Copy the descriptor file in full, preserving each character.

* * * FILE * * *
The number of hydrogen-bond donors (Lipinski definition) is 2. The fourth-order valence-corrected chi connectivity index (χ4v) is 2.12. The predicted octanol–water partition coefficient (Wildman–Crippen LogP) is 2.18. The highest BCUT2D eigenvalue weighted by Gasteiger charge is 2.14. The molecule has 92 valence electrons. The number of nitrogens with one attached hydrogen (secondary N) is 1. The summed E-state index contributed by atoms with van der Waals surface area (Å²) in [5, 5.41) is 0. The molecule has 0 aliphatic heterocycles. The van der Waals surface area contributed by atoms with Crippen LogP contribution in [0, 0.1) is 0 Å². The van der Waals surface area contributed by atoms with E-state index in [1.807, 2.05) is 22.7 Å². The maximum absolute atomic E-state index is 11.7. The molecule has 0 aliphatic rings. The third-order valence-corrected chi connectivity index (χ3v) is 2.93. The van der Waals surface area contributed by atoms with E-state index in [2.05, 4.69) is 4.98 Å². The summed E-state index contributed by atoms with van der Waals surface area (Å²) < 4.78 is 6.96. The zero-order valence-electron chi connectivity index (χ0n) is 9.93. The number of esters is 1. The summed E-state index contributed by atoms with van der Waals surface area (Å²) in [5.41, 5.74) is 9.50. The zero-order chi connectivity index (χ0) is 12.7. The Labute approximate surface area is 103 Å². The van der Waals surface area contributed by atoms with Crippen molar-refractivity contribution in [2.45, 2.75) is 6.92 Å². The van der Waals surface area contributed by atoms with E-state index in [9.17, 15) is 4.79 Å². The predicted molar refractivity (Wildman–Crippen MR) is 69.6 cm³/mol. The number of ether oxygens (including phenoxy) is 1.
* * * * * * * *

The number of hydrogen-bond donors (Lipinski definition) is 2. The fourth-order valence-corrected chi connectivity index (χ4v) is 2.12. The predicted octanol–water partition coefficient (Wildman–Crippen LogP) is 2.18. The highest BCUT2D eigenvalue weighted by Gasteiger charge is 2.14. The molecule has 92 valence electrons. The number of nitrogens with one attached hydrogen (secondary N) is 1. The summed E-state index contributed by atoms with van der Waals surface area (Å²) in [5, 5.41) is 0. The molecule has 0 aliphatic heterocycles. The van der Waals surface area contributed by atoms with Crippen LogP contribution in [0, 0.1) is 0 Å². The van der Waals surface area contributed by atoms with E-state index in [1.807, 2.05) is 22.7 Å². The maximum absolute atomic E-state index is 11.7. The molecule has 0 aliphatic rings. The third-order valence-corrected chi connectivity index (χ3v) is 2.93. The van der Waals surface area contributed by atoms with E-state index in [2.05, 4.69) is 4.98 Å². The summed E-state index contributed by atoms with van der Waals surface area (Å²) < 4.78 is 6.96. The zero-order valence-electron chi connectivity index (χ0n) is 9.93. The number of esters is 1. The summed E-state index contributed by atoms with van der Waals surface area (Å²) in [5.41, 5.74) is 9.50. The zero-order chi connectivity index (χ0) is 12.7. The Labute approximate surface area is 103 Å². The van der Waals surface area contributed by atoms with Crippen molar-refractivity contribution in [2.45, 2.75) is 6.92 Å². The van der Waals surface area contributed by atoms with E-state index in [9.17, 15) is 4.79 Å². The predicted molar refractivity (Wildman–Crippen MR) is 69.6 cm³/mol. The number of ether oxygens (including phenoxy) is 1.